Destiny is, at its core, a very traditional RPG. It eschews the storygame “shared narrative” or “shared storytelling” approach in favor of a traditional GM/player split.
Play involves the GM, who prepares the world, and players, who interact with it in ways they choose, the outcomes of which are determined by rolling dice (“bouncing dice” in the parlance of friend of mine). There’s some interesting “fudging the roll” mechanics players have access to, to boost the dice in specific situations, but all in all it follows the gameplay model first established by D&D, and implemented by hundreds of RPG’s since then.
This is a deliberate choice, not an instance of blindly following the received wisdom. Having read several story-games, and seen how they run in play, I prefer the traditional model.
For me, the fun of RPG’s lies in creating a character, and immersing yourself in that role. It makes the game world seem more real. That’s why, when writing up my settings, I ty and work out the fine details of the game’s fictional world, so there’s plenty of details that make the world come alive.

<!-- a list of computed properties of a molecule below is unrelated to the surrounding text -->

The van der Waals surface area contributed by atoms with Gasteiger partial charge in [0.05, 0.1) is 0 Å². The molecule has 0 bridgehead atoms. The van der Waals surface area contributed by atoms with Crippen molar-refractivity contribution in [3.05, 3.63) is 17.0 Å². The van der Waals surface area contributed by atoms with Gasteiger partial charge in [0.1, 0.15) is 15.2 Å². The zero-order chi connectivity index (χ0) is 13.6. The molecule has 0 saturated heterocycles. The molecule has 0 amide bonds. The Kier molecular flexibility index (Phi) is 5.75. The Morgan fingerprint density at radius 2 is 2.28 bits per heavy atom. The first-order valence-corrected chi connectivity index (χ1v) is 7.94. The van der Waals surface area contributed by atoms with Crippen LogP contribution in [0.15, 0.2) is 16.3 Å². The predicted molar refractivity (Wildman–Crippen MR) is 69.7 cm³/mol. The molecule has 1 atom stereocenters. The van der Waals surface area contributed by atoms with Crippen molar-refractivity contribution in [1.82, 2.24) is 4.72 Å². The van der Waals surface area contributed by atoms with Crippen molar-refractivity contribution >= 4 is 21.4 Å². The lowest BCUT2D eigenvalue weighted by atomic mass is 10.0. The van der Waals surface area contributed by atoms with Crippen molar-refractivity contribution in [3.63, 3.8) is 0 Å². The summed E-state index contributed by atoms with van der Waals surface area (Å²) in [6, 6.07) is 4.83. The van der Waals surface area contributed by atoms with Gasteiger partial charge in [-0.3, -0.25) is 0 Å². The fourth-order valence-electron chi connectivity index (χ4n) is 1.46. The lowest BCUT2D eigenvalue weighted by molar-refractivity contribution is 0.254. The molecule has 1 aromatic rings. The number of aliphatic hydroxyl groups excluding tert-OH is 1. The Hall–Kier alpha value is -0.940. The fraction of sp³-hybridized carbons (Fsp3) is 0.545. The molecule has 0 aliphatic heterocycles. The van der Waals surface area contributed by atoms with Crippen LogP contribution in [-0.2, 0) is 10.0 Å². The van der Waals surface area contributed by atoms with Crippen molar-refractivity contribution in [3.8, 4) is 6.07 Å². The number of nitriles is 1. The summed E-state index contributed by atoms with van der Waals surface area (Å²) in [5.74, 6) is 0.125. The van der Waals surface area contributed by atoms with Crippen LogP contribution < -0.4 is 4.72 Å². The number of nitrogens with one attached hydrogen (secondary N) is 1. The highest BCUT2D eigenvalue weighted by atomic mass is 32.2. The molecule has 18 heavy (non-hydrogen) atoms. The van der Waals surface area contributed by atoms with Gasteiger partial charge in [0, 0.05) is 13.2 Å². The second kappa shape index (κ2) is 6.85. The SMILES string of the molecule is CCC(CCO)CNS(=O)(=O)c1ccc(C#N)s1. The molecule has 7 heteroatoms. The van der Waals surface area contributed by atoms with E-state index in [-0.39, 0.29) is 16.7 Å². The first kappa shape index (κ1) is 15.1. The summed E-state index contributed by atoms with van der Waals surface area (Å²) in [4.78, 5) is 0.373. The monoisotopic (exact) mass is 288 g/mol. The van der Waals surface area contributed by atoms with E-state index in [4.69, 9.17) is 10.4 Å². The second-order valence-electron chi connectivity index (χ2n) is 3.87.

I also try and give descriptions of what living in this world is like: what is it like to touch a sleeping dragon? To call upon the power of a living god? To smell the stench of a marching horde of goblins? As a player, I want the world to come alive, and as a GM and designer I want to help players reach that state of immersion.
(Or, at least, not actively hinder immersion. Not all players like that sort of thing. Which is fine. There’s coolness in making your character more powerful, or mastering mechanics, or any one of the dozen other reasons people play RPG’s.)
When a player assumes an “authorial stance”, they are by deliberate design choosing to step out of their role. This breaks immersion of character, and ruins the vividness of the fictional world. For me, this wrecks the entire point of playing the game in the first place.
Which isn’t to say that I’m trumpeting a “One True Way” of playing make-believe. People who enjoy story games, are welcome to do so.
Your game, your rules, your fun.
I’m just not one of them, and the design of Destiny follows from that.